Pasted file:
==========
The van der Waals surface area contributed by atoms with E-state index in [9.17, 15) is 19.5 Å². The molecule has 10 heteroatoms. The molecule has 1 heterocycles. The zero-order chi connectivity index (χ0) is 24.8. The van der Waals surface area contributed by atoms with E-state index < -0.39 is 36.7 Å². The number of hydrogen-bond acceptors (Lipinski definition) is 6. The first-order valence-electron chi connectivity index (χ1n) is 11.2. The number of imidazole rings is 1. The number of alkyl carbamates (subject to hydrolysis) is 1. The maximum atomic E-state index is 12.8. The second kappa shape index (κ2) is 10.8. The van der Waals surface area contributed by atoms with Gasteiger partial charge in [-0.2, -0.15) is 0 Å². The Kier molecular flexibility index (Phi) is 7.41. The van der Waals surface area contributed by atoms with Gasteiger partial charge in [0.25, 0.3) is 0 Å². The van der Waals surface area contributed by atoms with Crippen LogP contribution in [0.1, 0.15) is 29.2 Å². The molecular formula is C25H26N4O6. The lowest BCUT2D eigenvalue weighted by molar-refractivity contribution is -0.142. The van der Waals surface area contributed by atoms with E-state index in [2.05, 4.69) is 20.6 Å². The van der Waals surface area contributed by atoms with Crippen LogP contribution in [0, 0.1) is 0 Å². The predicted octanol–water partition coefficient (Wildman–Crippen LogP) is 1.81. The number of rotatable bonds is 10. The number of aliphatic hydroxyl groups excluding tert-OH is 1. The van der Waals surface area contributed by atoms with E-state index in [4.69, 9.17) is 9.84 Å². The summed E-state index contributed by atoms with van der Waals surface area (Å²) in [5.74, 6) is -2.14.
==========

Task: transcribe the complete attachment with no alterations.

The van der Waals surface area contributed by atoms with E-state index in [9.17, 15) is 19.5 Å². The molecule has 10 heteroatoms. The molecule has 1 heterocycles. The zero-order chi connectivity index (χ0) is 24.8. The van der Waals surface area contributed by atoms with E-state index < -0.39 is 36.7 Å². The number of hydrogen-bond acceptors (Lipinski definition) is 6. The first-order valence-electron chi connectivity index (χ1n) is 11.2. The number of imidazole rings is 1. The number of alkyl carbamates (subject to hydrolysis) is 1. The maximum atomic E-state index is 12.8. The second kappa shape index (κ2) is 10.8. The van der Waals surface area contributed by atoms with Gasteiger partial charge in [-0.2, -0.15) is 0 Å². The Kier molecular flexibility index (Phi) is 7.41. The van der Waals surface area contributed by atoms with Gasteiger partial charge in [0.25, 0.3) is 0 Å². The van der Waals surface area contributed by atoms with Crippen LogP contribution in [0.1, 0.15) is 29.2 Å². The molecular formula is C25H26N4O6. The lowest BCUT2D eigenvalue weighted by molar-refractivity contribution is -0.142. The van der Waals surface area contributed by atoms with E-state index in [2.05, 4.69) is 20.6 Å². The van der Waals surface area contributed by atoms with Crippen LogP contribution in [0, 0.1) is 0 Å². The predicted octanol–water partition coefficient (Wildman–Crippen LogP) is 1.81. The number of rotatable bonds is 10. The number of aliphatic hydroxyl groups excluding tert-OH is 1. The van der Waals surface area contributed by atoms with E-state index in [4.69, 9.17) is 9.84 Å². The summed E-state index contributed by atoms with van der Waals surface area (Å²) in [5.74, 6) is -2.14.